The United States could have won the war in Vietnam if only President Lyndon Johnson had let his air generals do what they wanted...if only we had intervened massively...if only we had pursued our campaign against the Viet Cong infrastructure. These propositions and others, advanced by apologists for the American defeat in Vietnam (many of them the very generals and officials responsible for prosecuting the war), are fast becoming conventional wisdom. In The Hidden History of the Vietnam War, John Prados meets ...
The United States could have won the war in Vietnam if only President Lyndon Johnson had let his air generals do what they wanted...if only we had intervened massively...if only we had pursued our campaign against the Viet Cong infrastructure. These propositions and others, advanced by apologists for the American defeat in Vietnam (many of them the very generals and officials responsible for prosecuting the war), are fast becoming conventional wisdom. In The Hidden History of the Vietnam War, John Prados meets them head on. His straightforward narrative does not aim to be a comprehensive history; instead he focuses on key strategies, events, and personalities in the struggle. Mr. Prados's book draws from a broad range of evidence, including archival documents and official military government reports. By avoiding the atomized individual accounts that have characterized much of the nonfiction on Vietnam, and selecting crucial issues and battle actions, he succeeds in illuminating the high points of the Vietnam experience and puncturing the popular mythologies of the war.
Perceptive...Prados probes deeply and with knowledgeable insights into the war.
Lloyd C. Gardner
Like sudden shafts of light, these well-aimed essays illuminate all areas of the hidden history of the war...thoroughly exciting and complex.
The Hidden History of the Vietnam War is a model of lucid writing and fair judgment which tells us things we need to know.
- Publisher's Weekly
Prados (The Presidents' Secret Wars) offers a rare fresh look at the war in Southeast Asia. Instead of trying to cover it chronologically from start to finish, he has illuminated the ``high'' points and dilated on issues moving into eclipse. He brings into focus Lyndon Johnson's role in the 1954 Dien Bien Phu crisis, when LBJ was Senate minority leader; defines the political characteristics of the South Vietnamese Army; describes how the Buddhist Struggle Movement hindered that army's anticommunist efforts; defines U.S. intentions in the air war to a degree not seen previously; and explains President Nixon's controversial order to mine Haiphong Harbor in 1972. Of lesser significance but equally interesting, Prados considers such matters as the Viet Cong's radio-intelligence efforts, which, as he shows, were thoroughly professional. About the infamous U.S./government of South Vietnam Phoenix Program, which targeted the Viet Cong leadership but often rounded up and indiscriminately killed ordinary Vietnamese citizens, he writes, ``The antiwar protestors were right that Phoenix constituted a massive civil rights violation on a national scale.'' Turning to the tumultuous home front, Prados skillfully analyzes the Nixon administration's efforts to discredit American veterans' groups that opposed the war. (May)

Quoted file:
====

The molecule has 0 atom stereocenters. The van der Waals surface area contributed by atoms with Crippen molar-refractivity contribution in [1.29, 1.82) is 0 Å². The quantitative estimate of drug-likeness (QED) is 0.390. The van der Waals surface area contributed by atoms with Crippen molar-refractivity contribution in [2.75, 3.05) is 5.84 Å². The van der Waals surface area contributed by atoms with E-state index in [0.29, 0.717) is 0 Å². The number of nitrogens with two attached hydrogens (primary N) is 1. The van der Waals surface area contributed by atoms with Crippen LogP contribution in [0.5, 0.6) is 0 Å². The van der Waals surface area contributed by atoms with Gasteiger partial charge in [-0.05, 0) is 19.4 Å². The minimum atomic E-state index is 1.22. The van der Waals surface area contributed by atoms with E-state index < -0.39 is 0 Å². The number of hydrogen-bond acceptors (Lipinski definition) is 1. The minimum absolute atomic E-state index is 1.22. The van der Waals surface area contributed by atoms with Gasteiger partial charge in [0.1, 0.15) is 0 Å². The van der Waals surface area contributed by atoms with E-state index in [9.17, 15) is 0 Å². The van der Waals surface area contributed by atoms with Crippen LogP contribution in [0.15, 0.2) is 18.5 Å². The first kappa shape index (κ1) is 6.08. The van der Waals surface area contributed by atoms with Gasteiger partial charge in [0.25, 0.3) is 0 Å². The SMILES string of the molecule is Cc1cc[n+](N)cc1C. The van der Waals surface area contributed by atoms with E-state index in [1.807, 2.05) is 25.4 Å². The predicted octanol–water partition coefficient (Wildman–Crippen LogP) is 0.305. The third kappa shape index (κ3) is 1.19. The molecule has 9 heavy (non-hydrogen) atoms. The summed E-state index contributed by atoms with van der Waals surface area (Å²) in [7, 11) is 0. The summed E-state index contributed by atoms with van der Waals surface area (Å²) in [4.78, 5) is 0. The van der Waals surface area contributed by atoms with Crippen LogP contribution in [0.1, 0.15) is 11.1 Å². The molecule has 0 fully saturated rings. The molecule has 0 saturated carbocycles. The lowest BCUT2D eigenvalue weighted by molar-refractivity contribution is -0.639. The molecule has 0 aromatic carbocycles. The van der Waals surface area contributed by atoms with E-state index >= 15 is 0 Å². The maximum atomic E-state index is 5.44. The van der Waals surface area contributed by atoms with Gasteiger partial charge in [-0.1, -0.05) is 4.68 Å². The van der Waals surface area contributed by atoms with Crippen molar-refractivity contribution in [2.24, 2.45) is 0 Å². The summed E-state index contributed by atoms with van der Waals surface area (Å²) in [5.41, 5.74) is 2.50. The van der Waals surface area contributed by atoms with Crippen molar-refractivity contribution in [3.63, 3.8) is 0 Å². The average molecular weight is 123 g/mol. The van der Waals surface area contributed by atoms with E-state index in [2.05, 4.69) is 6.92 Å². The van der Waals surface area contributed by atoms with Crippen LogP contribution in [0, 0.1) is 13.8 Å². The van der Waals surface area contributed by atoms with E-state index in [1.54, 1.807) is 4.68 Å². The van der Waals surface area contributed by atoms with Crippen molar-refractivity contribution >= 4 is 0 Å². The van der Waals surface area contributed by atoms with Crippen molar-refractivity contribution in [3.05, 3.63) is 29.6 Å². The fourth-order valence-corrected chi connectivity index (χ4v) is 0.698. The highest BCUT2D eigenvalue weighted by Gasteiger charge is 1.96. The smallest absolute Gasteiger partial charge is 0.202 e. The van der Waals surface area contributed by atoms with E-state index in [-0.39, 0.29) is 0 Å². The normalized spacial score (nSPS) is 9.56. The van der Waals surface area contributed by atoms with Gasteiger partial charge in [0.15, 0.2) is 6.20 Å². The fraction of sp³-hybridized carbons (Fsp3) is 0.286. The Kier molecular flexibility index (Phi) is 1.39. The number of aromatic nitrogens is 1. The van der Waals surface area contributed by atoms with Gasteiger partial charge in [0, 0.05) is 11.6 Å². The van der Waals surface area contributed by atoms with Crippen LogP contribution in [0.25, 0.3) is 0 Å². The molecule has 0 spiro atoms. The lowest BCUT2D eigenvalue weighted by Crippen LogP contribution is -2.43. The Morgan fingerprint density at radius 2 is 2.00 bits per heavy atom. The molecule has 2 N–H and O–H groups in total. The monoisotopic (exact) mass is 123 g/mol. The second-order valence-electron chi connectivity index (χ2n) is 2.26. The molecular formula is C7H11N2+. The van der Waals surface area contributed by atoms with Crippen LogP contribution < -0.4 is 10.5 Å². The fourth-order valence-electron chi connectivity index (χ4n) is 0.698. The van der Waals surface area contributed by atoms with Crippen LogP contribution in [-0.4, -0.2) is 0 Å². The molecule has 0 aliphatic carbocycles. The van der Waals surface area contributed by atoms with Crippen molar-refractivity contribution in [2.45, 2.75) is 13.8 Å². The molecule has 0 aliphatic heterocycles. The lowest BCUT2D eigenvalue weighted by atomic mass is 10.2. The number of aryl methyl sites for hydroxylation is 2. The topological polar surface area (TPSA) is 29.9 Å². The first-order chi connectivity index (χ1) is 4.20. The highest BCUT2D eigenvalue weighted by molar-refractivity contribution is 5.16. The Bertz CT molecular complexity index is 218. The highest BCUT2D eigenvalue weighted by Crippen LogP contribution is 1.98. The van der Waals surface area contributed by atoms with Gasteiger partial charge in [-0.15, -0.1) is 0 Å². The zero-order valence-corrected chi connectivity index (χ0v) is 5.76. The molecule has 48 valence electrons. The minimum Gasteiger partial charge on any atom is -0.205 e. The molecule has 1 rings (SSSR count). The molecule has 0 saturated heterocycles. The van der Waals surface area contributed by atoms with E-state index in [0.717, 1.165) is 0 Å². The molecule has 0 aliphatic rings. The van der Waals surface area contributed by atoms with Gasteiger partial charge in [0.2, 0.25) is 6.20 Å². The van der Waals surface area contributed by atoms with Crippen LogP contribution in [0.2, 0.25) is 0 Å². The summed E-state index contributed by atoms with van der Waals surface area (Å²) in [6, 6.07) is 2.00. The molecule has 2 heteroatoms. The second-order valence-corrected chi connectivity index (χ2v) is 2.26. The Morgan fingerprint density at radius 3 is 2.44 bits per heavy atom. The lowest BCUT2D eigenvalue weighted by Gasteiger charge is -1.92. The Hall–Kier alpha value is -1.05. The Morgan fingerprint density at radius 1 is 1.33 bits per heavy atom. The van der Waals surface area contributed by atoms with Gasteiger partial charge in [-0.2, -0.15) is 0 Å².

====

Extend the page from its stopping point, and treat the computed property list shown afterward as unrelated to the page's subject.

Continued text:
The author of seven books, including two on Vietnam (Valley of Decision, LJ 11/1/91, and The Sky Would Fall, LJ 6/1/83), Prados has written a treatise of sorts that might have been called "How Not To Wage a War 101." Most of the information he presents has been told before, but he manages to assess the political and religious discords of the South Vietnamese military with a new and firm voice. The villains are, among others, Presidents Johnson and Nixon, other incompetent but powerful officials, and many unprepared but enthusiastic generals. The saddest part is Nixon's insistence on fighting American veteran organizations that opposed the war. This book is well researched but not exactly original; some readers may be hesitant to read yet again about America in defeat. For specialized collections.-Ralph DeLucia, Willoughby Wallace Lib., Branford, Ct.
The author questions the conventional "lessons" drawn from the Vietnam War, focusing on specific strategies and decisions which led up to and were used during the war, and evaluating both familiar and previously unevaluated incidents and policies. Annotation c. Book News, Inc., Portland, OR (booknews.com)
John Prados is a leading historian of national security affairs, intelligence operations, and international security concerns. His other books include Presidents' Secret Wars, Combined Fleet Decoded, Valley of Decision, and Keepers of the Keys. He lives in Silver Spring, Maryland.